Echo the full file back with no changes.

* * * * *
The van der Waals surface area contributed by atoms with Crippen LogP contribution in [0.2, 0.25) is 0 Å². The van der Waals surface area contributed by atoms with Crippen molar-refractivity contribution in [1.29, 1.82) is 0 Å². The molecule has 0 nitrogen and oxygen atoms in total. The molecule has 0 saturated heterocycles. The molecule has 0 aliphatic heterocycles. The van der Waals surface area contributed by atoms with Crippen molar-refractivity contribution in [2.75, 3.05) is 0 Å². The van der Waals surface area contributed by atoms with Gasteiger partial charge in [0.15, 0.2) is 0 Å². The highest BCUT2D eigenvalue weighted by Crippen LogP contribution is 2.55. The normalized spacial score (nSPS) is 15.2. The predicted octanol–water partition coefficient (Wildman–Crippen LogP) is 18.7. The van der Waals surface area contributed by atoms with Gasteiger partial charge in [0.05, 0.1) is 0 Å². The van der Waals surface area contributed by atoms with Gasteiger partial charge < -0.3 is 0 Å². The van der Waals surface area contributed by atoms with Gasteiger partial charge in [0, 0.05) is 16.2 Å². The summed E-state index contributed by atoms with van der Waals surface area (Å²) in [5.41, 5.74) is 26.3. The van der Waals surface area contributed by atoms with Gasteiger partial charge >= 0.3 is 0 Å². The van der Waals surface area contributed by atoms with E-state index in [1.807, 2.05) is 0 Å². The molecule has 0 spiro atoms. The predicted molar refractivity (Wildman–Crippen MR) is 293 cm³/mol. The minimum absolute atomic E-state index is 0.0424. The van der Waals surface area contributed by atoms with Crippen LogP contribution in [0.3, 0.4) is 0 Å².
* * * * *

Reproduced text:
The van der Waals surface area contributed by atoms with Crippen LogP contribution in [0.2, 0.25) is 0 Å². The van der Waals surface area contributed by atoms with Crippen molar-refractivity contribution in [1.29, 1.82) is 0 Å². The molecule has 0 nitrogen and oxygen atoms in total. The molecule has 0 saturated heterocycles. The molecule has 0 aliphatic heterocycles. The van der Waals surface area contributed by atoms with Crippen molar-refractivity contribution in [2.75, 3.05) is 0 Å². The van der Waals surface area contributed by atoms with Gasteiger partial charge in [0.15, 0.2) is 0 Å². The highest BCUT2D eigenvalue weighted by Crippen LogP contribution is 2.55. The normalized spacial score (nSPS) is 15.2. The predicted octanol–water partition coefficient (Wildman–Crippen LogP) is 18.7. The van der Waals surface area contributed by atoms with Gasteiger partial charge in [0.05, 0.1) is 0 Å². The van der Waals surface area contributed by atoms with Gasteiger partial charge < -0.3 is 0 Å². The van der Waals surface area contributed by atoms with Gasteiger partial charge in [0, 0.05) is 16.2 Å². The summed E-state index contributed by atoms with van der Waals surface area (Å²) in [5.41, 5.74) is 26.3. The van der Waals surface area contributed by atoms with Gasteiger partial charge >= 0.3 is 0 Å². The van der Waals surface area contributed by atoms with E-state index in [1.807, 2.05) is 0 Å². The molecule has 0 spiro atoms. The predicted molar refractivity (Wildman–Crippen MR) is 293 cm³/mol. The minimum absolute atomic E-state index is 0.0424. The van der Waals surface area contributed by atoms with Crippen LogP contribution in [0.3, 0.4) is 0 Å².